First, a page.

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Template Inheritance and Reusability

Template reusability and inheritance mechanisms are here to boosts your productivity because each template contains only its unique contents and the repeated elements and structures are reused. We introduce three concepts: layout inheritance, horizontal reuse and unit inheritance.

The concept of Latte template inheritance is similar to PHP class inheritance. You define a parent template that other child templates can extend from and can override parts of the parent template. It works great when elements share a common structure. Sounds complicated? Don't worry, it's not.

Layout Inheritance {layout}

Let’s look at layout template inheritance by starting with an example. This is a parent template which we’ll call for example layout.latte and it defines an HTML skeleton document.

<!doctype html>
<html lang="en">
<head>
	<title>{block title}{/block}</title>
	<link rel="stylesheet" href="style.css">
</head>
<body>
	<div id="content">
		{block content}{/block}
	</div>
	<div id="footer">
		{block footer}&copy; Copyright 2008{/block}
	</div>
</body>
</html>

The {block} tags defines three blocks that child templates can fill in. All the block tag does is to tell the template engine that a child template may override those portions of the template by defining their own block of the same name.

A child template might look like this:

{layout 'layout.latte'}

{block title}My amazing blog{/block}

{block content}
	<p>Welcome to my awesome homepage.</p>
{/block}

The {layout} tag is the key here. It tells the template engine that this template “extends” another template. When Latte renderes this template, first it locates the parent – in this case, layout.latte.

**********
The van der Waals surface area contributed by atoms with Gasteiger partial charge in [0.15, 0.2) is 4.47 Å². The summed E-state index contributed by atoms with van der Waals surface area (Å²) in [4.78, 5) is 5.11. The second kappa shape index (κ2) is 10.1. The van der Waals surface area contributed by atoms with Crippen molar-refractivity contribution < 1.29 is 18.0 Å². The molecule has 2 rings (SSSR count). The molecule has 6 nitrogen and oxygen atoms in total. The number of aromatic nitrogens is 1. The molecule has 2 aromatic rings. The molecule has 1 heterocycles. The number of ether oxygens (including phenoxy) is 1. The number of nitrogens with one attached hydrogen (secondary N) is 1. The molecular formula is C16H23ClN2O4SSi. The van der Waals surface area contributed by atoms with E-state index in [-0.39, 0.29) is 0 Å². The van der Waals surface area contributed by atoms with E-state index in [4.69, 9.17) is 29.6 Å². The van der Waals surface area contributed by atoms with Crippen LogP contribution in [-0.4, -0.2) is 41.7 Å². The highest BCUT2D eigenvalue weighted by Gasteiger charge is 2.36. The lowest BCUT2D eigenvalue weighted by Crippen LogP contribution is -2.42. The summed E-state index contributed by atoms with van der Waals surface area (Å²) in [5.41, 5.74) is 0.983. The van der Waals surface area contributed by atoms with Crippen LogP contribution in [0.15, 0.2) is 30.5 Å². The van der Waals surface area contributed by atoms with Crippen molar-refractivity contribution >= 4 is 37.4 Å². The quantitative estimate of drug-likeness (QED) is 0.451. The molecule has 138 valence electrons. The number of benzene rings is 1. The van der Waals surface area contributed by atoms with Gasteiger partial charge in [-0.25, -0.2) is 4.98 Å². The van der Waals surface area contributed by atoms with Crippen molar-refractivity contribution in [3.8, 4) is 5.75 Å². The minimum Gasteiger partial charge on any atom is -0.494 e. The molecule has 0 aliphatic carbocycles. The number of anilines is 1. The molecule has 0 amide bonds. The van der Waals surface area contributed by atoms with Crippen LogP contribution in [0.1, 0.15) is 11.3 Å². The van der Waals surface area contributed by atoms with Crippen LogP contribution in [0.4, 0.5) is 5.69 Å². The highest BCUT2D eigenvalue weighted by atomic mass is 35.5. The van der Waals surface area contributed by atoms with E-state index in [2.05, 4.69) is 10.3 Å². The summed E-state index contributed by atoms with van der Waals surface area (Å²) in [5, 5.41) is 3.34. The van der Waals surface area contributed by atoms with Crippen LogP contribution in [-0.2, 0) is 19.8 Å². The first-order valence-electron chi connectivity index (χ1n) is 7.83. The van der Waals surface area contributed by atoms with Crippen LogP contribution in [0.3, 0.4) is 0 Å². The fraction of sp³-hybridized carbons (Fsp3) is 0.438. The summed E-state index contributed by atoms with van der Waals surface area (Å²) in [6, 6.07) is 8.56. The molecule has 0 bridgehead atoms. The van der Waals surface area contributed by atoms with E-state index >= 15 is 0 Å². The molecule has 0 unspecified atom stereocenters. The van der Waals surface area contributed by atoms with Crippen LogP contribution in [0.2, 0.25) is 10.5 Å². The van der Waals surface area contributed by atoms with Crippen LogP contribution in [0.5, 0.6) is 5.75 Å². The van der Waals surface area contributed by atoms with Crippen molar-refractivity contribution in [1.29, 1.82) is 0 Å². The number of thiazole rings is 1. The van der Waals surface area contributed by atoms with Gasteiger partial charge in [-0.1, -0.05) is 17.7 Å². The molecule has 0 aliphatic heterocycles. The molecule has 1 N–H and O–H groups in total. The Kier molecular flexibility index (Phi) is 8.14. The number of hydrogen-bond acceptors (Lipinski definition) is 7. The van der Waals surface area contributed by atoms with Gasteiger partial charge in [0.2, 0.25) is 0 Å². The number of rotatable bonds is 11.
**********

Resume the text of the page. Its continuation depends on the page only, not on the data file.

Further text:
At that point, the template engine will notice the three block tags in layout.latte and replace those blocks with the contents of the child template. Note that since the child template didn’t define the footer block, the contents from the parent template is used instead. Content within a {block} tag in a parent template is always used as a fallback.

The output might look like:

<!doctype html>
<html lang="en">
<head>
	<title>My amazing blog</title>
	<link rel="stylesheet" href="style.css">
</head>
<body>
	<div id="content">
		<p>Welcome to my awesome homepage.</p>
	</div>
	<div id="footer">
		&copy; Copyright 2008
	</div>
</body>
</html>

In a child template, blocks can only be located either at the top level or inside another block, ie:

{block content}
	<h1>{block title}Welcome to my awesome homepage{/block}</h1>
{/block}

Also a block will always be created in regardless of whether the surrounding {if} condition is evaluated to be true or false. Contrary to what you might think, this template does define a block.

{if false}
	{block head}
		<meta name="robots" content="noindex, follow">
	{/block}
{/if}

If you want the output inside block to be displayed conditionally, use the following instead:

{block head}
	{if $condition}
		<meta name="robots" content="noindex, follow">
	{/if}
{/block}

Data outside of a blocks in a child template are executed before the layout template is rendered, thus you can use it to define variables like {var $foo = bar} and propagate data to the whole inheritance chain: